Once the domain of the ‘starchitect’, architecture has become a much more inclusive and accessible practice, with people like SJB director Adam Haddow leading the way.
May 22nd, 2023
This article originally appeared in Indesign Magazine #88, the ‘Education Outlook’ issue. Find out more here!
For SJB director Adam Haddow, it was never enough to pursue the monumental for monumentality alone. Rather, his interest has foundationally been about improving lives through architecture. Within this model, Haddow shifts with ease between working on private houses, creating a packing shed in the outback and a super sexy mixed-use development in Surry Hills. On each count, he is leading the design to be better suited for all, whether that means more sunlight and better amenities in an office, subtly protesting the mining industry in a movable packing shed, or celebrating the experience of architecture per se.
While still at university, Haddow came across architect Deborah Fisher, then head of architecture at Tangentyere Council in Alice Springs. He was hooked. “She was amazing,” he recalls. “Deborah is one of the people I can remember in the history of my education [who] made my spine tingle.” Fisher talked about the importance of collaborative design processes, about how to include people in the process.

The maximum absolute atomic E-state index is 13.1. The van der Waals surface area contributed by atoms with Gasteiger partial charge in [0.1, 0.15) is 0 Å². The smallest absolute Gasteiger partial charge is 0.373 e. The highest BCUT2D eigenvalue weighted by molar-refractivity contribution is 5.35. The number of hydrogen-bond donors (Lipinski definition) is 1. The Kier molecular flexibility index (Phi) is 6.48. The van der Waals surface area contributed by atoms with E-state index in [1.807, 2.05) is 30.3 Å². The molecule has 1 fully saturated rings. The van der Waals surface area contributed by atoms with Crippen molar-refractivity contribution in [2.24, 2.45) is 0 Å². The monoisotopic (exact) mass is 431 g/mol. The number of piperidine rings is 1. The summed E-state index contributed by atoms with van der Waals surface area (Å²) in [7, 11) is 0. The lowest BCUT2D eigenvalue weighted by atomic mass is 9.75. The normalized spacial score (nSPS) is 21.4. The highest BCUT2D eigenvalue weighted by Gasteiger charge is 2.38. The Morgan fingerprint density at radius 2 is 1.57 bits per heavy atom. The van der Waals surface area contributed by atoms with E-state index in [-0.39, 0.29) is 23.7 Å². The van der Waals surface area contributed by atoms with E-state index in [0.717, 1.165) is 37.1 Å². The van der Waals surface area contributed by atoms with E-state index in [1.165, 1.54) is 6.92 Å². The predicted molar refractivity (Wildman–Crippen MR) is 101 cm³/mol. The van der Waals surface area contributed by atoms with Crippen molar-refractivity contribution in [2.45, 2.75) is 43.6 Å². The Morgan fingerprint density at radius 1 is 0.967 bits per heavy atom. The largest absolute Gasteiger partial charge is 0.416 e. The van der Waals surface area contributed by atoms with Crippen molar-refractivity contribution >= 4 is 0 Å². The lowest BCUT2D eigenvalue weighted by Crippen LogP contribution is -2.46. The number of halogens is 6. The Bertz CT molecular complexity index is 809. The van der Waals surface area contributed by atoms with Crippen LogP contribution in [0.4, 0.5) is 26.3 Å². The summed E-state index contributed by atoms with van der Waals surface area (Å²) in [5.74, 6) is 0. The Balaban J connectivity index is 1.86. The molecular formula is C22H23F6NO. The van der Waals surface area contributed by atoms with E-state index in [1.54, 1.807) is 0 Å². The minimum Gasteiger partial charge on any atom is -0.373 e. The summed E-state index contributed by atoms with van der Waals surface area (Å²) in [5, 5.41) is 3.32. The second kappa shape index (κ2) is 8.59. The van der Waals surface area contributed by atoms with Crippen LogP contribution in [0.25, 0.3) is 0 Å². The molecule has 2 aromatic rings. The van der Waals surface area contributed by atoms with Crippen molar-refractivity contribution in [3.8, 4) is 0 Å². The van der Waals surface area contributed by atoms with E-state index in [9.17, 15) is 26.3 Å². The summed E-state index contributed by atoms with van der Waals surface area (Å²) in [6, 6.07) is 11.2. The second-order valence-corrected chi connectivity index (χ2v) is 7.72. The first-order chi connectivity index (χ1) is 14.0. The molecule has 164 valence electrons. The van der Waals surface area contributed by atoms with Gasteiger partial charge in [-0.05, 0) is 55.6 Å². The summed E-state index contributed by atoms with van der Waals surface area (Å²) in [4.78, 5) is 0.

“I’ve always been interested in working on larger, more complex projects, projects that include multiple stakeholders, and ideally multiple architects. There is an energy that comes from the immediacy of collaboration, of how someone else sees the challenge,” says Haddow, who, in building convivial practice relationships has become a leader in the shift toward multi-architect developments.
Here, we might consider the Newcastle East End project for which SJB designed the four-stage masterplan. It was coordinating architect on Stage One, working with Durbach Block Jaggers, Tonkin Zulaikha Greer and ASPECT Studios. Quay Quarter Lanes in Sydney is another example of Haddow’s collaborative bent, with Studio Bright, Silvester Fuller, Carter Williamson and ASPECT Studios all working towards a shared but multi-viewed outcome.
For Haddow, density and diversity go hand in hand, in that it is the architect’s role to ensure cities work across a range of user groups and issues. Effectively, multiple viewpoints equate to a greater diversity of outcomes, thereby better serving the community. Moreover, this ideal of making cities work harder, so the bush can remain the bush, is at the heart of Haddow’s resolve.